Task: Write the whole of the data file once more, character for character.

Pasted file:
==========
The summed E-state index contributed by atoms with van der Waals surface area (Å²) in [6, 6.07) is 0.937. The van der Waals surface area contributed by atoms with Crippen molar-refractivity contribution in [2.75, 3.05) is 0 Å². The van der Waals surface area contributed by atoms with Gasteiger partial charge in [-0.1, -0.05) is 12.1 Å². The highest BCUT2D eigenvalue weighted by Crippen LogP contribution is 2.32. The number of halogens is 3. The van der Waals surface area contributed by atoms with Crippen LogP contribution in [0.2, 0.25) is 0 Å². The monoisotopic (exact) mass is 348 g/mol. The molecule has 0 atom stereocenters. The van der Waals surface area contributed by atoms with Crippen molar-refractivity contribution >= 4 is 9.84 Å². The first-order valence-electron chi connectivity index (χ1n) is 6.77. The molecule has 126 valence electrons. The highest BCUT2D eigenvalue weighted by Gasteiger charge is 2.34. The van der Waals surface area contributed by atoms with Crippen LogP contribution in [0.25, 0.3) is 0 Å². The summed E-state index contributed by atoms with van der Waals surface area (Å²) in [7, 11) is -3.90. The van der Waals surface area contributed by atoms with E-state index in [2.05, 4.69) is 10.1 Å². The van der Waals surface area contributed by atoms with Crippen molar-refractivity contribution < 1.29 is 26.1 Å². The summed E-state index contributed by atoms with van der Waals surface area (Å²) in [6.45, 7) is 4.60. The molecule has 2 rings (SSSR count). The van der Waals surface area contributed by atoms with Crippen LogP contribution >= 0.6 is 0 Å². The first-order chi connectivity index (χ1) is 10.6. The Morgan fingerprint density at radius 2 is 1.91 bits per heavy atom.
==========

The summed E-state index contributed by atoms with van der Waals surface area (Å²) in [6, 6.07) is 0.937. The van der Waals surface area contributed by atoms with Crippen molar-refractivity contribution in [2.75, 3.05) is 0 Å². The van der Waals surface area contributed by atoms with Gasteiger partial charge in [-0.1, -0.05) is 12.1 Å². The highest BCUT2D eigenvalue weighted by Crippen LogP contribution is 2.32. The number of halogens is 3. The van der Waals surface area contributed by atoms with Crippen LogP contribution in [0.2, 0.25) is 0 Å². The monoisotopic (exact) mass is 348 g/mol. The molecule has 0 atom stereocenters. The van der Waals surface area contributed by atoms with Crippen molar-refractivity contribution >= 4 is 9.84 Å². The first-order valence-electron chi connectivity index (χ1n) is 6.77. The molecule has 126 valence electrons. The highest BCUT2D eigenvalue weighted by Gasteiger charge is 2.34. The van der Waals surface area contributed by atoms with Crippen LogP contribution in [0.25, 0.3) is 0 Å². The summed E-state index contributed by atoms with van der Waals surface area (Å²) in [7, 11) is -3.90. The van der Waals surface area contributed by atoms with E-state index in [2.05, 4.69) is 10.1 Å². The van der Waals surface area contributed by atoms with Crippen molar-refractivity contribution < 1.29 is 26.1 Å². The summed E-state index contributed by atoms with van der Waals surface area (Å²) in [6.45, 7) is 4.60. The molecule has 2 rings (SSSR count). The van der Waals surface area contributed by atoms with Crippen LogP contribution >= 0.6 is 0 Å². The first-order chi connectivity index (χ1) is 10.6. The Morgan fingerprint density at radius 2 is 1.91 bits per heavy atom.